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WASHINGTON, July 30 (Reuters) - The United States unveiled on Wednesday a long-delayed rule that would require banks to identify hidden account owners to curb money laundering and shell companies that are often used to move money and cover identities.
The rule would require financial institutions to report the "beneficial," or true, owners of certain accounts using a standardized format, which could ease the cost of compliance for banks.
It would also force banks to identify anyone who owns at least a quarter of a company or legal entity to help the government pursue money launderers trying to hide their identities behind shell companies.
"The beneficial ownership requirement is intended to provide us with an important new tool to track down the real people behind companies that abuse our financial system to secretly move and launder their illicit gains," David Cohen, Treasury's undersecretary for terrorism and financial intelligence, said in a statement.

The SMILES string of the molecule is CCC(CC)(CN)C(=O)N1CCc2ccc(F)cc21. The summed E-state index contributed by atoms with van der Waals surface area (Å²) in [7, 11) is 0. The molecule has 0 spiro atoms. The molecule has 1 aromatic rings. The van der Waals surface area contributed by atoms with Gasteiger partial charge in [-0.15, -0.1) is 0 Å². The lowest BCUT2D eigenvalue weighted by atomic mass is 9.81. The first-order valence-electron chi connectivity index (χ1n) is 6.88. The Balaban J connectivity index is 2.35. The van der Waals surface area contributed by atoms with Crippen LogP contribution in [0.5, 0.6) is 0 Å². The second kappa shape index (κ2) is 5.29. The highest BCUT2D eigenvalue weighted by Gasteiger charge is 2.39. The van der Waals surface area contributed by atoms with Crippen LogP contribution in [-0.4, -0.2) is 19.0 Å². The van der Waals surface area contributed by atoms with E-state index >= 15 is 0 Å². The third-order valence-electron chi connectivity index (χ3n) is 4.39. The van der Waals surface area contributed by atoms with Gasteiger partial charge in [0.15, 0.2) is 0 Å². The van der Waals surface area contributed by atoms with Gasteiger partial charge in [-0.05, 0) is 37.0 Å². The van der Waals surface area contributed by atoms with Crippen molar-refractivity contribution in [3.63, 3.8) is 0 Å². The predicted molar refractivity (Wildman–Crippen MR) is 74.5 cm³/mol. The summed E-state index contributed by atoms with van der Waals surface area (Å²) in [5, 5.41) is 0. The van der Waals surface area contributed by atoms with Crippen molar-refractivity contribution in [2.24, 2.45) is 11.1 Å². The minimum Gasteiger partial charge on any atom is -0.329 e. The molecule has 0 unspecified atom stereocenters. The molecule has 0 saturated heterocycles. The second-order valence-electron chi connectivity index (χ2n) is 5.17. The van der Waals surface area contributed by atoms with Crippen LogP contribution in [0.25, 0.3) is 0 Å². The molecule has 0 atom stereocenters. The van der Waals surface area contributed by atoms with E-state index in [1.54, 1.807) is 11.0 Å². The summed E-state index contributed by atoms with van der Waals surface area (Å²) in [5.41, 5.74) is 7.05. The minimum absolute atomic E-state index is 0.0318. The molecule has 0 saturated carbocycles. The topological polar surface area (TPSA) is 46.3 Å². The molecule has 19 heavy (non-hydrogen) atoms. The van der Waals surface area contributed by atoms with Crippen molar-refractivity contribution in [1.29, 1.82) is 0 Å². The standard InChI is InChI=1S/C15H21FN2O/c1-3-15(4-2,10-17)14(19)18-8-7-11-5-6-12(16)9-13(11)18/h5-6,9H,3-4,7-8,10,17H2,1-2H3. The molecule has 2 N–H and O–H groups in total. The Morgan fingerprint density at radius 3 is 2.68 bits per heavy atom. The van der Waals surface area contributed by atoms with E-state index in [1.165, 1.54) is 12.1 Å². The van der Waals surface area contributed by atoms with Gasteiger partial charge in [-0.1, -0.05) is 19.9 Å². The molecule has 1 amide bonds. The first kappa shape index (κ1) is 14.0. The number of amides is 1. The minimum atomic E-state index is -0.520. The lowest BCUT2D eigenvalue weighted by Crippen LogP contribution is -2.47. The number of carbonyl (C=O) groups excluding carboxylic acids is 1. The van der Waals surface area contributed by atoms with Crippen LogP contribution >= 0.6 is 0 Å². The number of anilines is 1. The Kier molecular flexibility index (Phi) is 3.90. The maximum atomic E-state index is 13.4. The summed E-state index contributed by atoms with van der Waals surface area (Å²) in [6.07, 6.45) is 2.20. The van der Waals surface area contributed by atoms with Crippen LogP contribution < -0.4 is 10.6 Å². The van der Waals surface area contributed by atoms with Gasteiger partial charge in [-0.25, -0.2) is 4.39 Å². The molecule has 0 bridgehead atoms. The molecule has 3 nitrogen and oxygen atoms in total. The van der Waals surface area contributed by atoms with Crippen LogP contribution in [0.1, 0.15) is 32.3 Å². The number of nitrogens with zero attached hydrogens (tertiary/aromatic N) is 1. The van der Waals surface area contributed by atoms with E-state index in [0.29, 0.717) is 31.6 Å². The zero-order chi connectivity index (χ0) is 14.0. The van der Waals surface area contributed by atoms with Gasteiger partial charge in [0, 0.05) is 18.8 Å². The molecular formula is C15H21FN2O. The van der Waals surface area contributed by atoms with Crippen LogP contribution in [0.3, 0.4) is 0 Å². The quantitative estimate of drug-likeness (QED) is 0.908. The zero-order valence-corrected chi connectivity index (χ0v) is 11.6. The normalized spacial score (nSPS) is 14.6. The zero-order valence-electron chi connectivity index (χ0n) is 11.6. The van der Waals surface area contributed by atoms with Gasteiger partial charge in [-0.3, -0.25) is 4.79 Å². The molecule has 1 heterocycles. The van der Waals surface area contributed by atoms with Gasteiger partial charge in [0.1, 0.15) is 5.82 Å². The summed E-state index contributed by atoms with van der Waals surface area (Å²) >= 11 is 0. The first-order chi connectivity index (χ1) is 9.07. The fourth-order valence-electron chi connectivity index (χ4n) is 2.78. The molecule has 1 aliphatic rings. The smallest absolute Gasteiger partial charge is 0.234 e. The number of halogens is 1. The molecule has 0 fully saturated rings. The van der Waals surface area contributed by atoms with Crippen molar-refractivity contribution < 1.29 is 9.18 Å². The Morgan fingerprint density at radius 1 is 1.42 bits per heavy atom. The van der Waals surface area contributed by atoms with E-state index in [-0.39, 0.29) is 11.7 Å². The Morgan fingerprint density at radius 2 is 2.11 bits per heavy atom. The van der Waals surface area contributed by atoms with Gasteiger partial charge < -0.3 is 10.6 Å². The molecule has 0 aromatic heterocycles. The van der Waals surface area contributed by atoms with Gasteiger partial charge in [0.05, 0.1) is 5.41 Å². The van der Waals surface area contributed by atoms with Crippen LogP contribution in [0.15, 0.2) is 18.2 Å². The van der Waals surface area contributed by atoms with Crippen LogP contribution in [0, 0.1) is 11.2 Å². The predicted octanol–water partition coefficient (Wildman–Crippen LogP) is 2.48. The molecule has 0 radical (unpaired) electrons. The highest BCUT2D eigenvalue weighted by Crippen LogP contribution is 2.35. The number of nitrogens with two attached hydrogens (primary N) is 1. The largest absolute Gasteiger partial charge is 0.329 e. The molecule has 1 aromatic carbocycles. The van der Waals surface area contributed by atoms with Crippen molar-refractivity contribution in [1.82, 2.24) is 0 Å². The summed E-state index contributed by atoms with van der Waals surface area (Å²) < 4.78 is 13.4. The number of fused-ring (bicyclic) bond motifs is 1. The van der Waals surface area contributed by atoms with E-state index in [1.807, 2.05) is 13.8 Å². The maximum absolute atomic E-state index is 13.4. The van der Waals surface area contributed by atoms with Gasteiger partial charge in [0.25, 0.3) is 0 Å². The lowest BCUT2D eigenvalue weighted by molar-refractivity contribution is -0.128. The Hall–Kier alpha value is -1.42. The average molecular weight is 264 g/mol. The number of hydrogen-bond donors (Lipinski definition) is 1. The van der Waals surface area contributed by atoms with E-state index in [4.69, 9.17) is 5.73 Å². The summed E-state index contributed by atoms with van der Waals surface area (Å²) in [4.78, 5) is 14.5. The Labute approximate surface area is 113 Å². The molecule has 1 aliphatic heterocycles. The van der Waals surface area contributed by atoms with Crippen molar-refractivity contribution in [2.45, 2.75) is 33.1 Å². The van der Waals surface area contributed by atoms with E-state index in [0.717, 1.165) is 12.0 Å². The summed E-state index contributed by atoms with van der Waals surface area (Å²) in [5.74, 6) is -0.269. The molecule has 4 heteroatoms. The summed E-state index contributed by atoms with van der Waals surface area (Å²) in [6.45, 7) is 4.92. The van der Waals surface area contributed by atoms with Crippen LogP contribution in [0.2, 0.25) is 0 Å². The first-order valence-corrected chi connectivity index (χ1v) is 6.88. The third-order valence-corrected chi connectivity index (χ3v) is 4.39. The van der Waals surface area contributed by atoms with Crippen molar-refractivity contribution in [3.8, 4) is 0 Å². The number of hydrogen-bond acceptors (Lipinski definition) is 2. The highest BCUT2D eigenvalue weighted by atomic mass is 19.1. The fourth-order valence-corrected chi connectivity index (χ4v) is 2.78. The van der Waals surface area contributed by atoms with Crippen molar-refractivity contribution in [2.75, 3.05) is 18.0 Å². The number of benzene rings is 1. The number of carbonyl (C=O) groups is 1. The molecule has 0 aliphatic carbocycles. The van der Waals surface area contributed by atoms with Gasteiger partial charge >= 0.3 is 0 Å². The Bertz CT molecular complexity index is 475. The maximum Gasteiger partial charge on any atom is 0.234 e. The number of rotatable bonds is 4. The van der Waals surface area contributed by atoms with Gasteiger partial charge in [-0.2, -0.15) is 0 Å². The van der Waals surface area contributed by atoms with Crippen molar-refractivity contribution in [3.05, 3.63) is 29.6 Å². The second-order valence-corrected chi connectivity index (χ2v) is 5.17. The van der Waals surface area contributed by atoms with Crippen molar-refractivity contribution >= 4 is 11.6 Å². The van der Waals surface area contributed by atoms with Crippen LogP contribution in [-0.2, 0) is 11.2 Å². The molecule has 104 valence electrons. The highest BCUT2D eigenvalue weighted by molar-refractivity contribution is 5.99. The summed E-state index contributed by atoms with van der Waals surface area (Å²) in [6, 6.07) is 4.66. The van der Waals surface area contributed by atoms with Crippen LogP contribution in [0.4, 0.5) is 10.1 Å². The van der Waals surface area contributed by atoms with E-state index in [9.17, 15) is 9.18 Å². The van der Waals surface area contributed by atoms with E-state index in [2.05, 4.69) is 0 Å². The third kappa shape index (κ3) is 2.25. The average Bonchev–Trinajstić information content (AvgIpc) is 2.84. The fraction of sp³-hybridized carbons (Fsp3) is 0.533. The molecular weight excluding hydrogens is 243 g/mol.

Banks have been anxiously awaiting the proposal's language for more than two years, fearing that a strict approach could mean they have to spend huge amounts of time and money investigating the beneficial owners of thousands of legal entities with which they do business.
The White House's Office of Management and Budget had until early July to complete its own review of the rule.
U.S. authorities have stepped up enforcement of anti-money laundering laws to clamp down on conduct ranging from drug trafficking to terrorism. (Reporting by Anna Yukhananov; Editing by Toni Reinhold)